Once again on the 15th of September, a day plagued by sightings of elephants with injuries as a result of ivory poaching, the DSWT’s chief pilot, Nick Trent working in conjuction with KWS, noticed another big handsome bull clearly in need of urgent attention.//www.youtube.com/watch?v=6PVhRjCN6Gk
With good-sized tusks and walking alone, the bull’s wound was clearly visible on his flank, gushing with puss as he moved slowly along. Fortunately that day both the DSWT helicopter and Tsavo Mobile Veterinary Unit with Dr.Poghon, a KWS vet officer, were close at hand so that treatment could be rapidly arranged before the bull disappeared into the vast landscape of Tsavo.
The Tsavo veterinary team vehicle was deployed first before the DSWT helicopter was launched yet again with KWS Veterinary Officer Dr Poghon on-board with his prepared darts. Just five minutes later the helicopter had located the elephant and Dr Poghon’s dart, with its bright pink marker feathers, was firmly lodged in the elephant’s behind.
In no time at all the patient succumbed to the anesthetizing drug, slumping onto his haunches. This was not an ideal position due to the pressure it places on the vital organs, so the bull was quickly roped and rolled onto his side by the DSWT/KWS ground team who were ready onsite, before treatment could commence.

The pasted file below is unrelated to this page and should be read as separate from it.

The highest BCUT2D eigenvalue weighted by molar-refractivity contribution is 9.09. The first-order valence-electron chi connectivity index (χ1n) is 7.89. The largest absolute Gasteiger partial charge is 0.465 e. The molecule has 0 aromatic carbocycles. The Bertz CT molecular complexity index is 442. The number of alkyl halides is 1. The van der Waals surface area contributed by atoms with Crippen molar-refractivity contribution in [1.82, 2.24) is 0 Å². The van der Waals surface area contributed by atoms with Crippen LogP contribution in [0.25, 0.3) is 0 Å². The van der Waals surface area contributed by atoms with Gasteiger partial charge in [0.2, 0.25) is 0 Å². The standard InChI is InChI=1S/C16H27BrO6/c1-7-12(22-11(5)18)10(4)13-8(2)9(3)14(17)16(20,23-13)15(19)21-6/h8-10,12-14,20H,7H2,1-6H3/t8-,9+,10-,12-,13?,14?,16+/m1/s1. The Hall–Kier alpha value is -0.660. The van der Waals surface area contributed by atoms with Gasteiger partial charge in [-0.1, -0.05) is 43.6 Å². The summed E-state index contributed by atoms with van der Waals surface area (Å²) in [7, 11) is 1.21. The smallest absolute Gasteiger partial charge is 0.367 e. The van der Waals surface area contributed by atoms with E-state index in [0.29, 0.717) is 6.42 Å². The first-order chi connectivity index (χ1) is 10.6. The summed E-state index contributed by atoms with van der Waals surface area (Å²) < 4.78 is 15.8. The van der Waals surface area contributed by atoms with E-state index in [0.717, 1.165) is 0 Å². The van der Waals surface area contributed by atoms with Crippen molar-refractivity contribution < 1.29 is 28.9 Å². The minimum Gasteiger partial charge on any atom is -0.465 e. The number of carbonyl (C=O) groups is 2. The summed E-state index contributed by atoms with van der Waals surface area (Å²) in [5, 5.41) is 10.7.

Landing close to the elephant in the helicopter, Dr Poghon was quick to remove a bent poisoned arrow from the bull’s side; the bending is assumed to be as a result of the arrow hitting a bone. The treatment went swiftly and successful, the team working together to give this bull the very best chance of survival. By being identified and treated in good time this bull now has an extremely high chance of making a full recovery from the poacher’s lethal poison.
Whilst these activities were taking place, Neville Sheldrick, another of the DSWT’s dedicated pilots, had sighted yet more wounded elephants. Utilising the helicopter and its pilot Humphrey Carter once again, Dr Poghon had the opportunity, in a very short time, to view each of the sighted injured elephants safely and at close range.
Flying from group to group, Dr Poghon was able to look closely at each of the elephants’ wounds from the helicopter determining that most of the elephants had arrow wounds, which were luckily healing well, whilst one very big bull needed urgent treatment and one elephant had a wound, which needed closer examination.
The DSWT’s Aerial Surveillance Unit, Anti-Poaching ground teams and Mobile Veterinary Unit working closlely with KWS rangers and vets are working tirelessly in the field providing constant support for these victims of poaching. Please support these initiatives however you can by donating through our website here.